Wednesday, February 8, 2006
Johann Christoph Pachelbel. He just happened to be an acclaimed Baroque composer, organist and teacher who brought the Southern German organ tradition to its peak. His contributions to the development of the chorale prelude and fugue have earned him a place among the most important composers of the middle Baroque. But you might have already known all that.
Then maybe you are familiar with one of Johann's works that was very different from all of his other works throughout his life. It was a work that was initially dismissed as a lark; an exercise to keep his creative juices flowing. And it was the only canon (a composition in which a melody is imitated by one or more voices at fixed intervals of pitch and time) that he wrote and, according to folklore, he wrote it somewhat quickly. The canon was originally known as Kanon und Gigue in D-Dur für drei Violinen und Basso Continuo, but many of us know it as Pachelbel's Canon in D major.
This beautiful piece has found its way into literally hundreds of venues, from the concert hall to the soundtracks of television commercials and movies. As you familar with, this dignified setting begins quietly, and as voices echo the melodic line, it builds to a fitting finale. The concept is very similar to developing rounds of "Row, Row, Row Your Boat" that we sang as children.
Growing up as a child ready to set the world on fire, I remember my father humbly reminding me, "Son, don't forget that you can't do it on your own. It's just not possible. All you are asked to do is to use your gifts and abilities to their very limit, and then God takes it from there. That's how great things are accomplished." I would have to agree with my father and yet, I can't help but believe that this mysterious process was set in to motion to not only help us to remain humble, but more importantly, to remind us of the glorious ongoing relationship we share with the Grand Designer.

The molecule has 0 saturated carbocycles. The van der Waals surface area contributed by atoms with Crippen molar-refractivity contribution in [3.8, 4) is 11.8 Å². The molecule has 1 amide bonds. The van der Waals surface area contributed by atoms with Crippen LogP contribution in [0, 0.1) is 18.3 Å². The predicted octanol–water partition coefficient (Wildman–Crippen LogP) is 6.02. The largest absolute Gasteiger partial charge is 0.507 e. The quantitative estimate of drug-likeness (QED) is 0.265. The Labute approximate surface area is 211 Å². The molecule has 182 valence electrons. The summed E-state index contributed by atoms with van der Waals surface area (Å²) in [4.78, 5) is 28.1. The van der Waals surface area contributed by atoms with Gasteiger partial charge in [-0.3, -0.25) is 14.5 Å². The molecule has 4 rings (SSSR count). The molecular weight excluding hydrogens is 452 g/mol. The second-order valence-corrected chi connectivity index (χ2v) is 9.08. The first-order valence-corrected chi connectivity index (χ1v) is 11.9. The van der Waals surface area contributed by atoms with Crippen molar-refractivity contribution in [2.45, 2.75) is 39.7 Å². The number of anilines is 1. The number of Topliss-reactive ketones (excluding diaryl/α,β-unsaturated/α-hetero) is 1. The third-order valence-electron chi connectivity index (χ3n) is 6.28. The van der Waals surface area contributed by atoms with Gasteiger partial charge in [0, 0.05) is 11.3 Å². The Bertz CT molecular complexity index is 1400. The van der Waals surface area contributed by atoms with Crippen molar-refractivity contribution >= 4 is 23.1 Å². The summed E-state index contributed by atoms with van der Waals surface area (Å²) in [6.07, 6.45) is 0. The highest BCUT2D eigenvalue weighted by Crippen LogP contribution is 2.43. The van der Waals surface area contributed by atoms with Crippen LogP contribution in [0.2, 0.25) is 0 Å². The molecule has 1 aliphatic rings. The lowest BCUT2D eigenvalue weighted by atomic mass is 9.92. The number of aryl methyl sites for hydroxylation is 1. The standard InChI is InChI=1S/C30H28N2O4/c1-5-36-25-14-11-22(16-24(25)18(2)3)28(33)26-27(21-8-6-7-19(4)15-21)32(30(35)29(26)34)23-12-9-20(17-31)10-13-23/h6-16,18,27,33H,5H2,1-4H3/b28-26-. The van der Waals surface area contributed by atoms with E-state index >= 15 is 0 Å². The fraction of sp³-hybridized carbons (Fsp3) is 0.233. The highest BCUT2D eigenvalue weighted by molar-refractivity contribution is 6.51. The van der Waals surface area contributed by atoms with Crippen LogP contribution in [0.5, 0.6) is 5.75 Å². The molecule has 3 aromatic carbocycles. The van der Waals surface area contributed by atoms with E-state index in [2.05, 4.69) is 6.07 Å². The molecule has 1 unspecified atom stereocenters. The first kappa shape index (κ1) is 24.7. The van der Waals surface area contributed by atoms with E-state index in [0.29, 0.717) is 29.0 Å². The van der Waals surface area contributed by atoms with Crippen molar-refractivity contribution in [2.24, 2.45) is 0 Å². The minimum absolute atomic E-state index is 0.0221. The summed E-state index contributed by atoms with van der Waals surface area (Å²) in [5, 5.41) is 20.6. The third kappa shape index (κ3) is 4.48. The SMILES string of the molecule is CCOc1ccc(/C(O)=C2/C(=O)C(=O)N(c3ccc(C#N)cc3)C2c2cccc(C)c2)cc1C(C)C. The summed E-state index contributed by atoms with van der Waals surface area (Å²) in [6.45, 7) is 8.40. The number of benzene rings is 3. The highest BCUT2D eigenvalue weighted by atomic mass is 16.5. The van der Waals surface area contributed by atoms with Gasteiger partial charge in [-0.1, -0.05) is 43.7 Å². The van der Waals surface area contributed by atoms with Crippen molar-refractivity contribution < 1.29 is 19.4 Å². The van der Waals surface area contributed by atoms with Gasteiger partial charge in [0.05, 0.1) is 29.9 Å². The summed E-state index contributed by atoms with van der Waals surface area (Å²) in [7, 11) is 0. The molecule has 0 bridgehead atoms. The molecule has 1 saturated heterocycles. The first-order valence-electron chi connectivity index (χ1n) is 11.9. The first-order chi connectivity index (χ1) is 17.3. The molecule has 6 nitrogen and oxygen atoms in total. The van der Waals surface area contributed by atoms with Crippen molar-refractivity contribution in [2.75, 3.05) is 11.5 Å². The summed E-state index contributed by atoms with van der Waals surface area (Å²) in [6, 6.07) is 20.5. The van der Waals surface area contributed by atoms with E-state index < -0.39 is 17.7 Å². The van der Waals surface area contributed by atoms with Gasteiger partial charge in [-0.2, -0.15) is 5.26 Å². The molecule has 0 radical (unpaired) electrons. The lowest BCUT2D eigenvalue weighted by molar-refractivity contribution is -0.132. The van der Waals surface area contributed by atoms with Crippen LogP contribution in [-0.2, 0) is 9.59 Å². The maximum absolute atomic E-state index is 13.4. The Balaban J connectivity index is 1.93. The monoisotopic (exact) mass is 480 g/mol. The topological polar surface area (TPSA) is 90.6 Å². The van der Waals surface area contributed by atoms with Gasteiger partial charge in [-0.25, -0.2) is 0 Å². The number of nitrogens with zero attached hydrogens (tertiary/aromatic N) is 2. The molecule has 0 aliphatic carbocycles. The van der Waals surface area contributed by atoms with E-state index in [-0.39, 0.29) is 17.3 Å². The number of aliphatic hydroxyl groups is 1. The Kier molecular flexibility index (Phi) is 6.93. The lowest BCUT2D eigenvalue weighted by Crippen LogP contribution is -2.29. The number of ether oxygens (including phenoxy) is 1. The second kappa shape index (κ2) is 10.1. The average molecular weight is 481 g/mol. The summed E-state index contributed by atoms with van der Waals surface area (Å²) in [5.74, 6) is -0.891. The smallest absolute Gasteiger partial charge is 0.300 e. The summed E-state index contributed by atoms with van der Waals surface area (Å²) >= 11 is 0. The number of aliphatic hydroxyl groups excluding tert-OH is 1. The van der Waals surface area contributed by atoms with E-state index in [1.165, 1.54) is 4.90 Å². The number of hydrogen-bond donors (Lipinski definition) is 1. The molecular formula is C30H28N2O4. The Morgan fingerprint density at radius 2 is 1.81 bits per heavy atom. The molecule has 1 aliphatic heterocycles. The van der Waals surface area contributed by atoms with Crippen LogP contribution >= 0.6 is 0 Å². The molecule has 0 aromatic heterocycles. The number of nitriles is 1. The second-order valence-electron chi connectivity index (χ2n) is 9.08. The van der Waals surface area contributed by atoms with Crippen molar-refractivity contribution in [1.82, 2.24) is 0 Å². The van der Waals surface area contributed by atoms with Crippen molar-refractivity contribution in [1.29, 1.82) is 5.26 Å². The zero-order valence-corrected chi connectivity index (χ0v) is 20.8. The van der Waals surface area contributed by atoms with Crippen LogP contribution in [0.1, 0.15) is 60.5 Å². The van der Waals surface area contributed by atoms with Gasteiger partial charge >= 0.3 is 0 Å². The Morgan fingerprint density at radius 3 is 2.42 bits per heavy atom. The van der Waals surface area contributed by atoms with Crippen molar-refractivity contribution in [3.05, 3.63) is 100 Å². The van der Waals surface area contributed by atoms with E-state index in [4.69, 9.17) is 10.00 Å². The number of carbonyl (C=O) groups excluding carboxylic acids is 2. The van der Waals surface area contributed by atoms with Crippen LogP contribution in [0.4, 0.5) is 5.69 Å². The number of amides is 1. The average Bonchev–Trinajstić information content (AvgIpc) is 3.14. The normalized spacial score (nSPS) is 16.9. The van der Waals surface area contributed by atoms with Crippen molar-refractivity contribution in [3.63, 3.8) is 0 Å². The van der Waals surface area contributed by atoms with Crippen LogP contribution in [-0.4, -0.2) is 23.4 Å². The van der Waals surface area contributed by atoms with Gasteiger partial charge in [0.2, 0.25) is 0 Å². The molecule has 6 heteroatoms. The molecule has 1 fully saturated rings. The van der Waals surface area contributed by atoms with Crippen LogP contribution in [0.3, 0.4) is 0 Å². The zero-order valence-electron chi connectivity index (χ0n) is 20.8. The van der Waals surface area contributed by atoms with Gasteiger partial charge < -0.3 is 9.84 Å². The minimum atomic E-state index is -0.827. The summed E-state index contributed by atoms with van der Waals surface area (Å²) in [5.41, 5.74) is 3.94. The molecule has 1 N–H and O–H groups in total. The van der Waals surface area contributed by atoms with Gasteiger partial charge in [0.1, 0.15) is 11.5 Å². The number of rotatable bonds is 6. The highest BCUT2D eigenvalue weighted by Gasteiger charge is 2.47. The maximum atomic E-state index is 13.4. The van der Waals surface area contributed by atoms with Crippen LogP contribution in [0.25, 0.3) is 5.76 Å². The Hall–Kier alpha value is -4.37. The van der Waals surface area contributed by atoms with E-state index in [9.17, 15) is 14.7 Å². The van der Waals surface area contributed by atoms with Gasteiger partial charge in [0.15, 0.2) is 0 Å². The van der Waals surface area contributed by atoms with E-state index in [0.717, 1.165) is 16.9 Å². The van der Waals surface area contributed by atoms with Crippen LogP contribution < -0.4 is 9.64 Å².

You and I, my friend, have gifts and abilities just waiting to be shared with the world. And on their own, they are wonderful. But when graced with the touch of the Grand Composer, our simple canon (efforts, comments, deeds) becomes a wonderful symphony to share with and be passed on by the world. So don't underestimate your efforts. They may seem, to you, to be a simple exercise in keeping your creative juices flowing. But regardless, let them flow - others may be simply waiting to join in a round of your symphonic gifts!
Post Note: Probably Mr. Pachelbel's other greatest contribution to humanity? He and his music were a direct influence on the life and work of one young composer known as Johann Sebastian Bach. There is a quote that states (paraphrased), "It is not so much what one does but what others do because of that one and the power of their influence; this is the true measure of a person." It is one of the great mysteries of Life: the cascading rounds of influence we have on one another - almost as if it were a living, breathing canon in itself. We imitate the Voice in the grand melodic line of Life... eventually building to a fitting finale.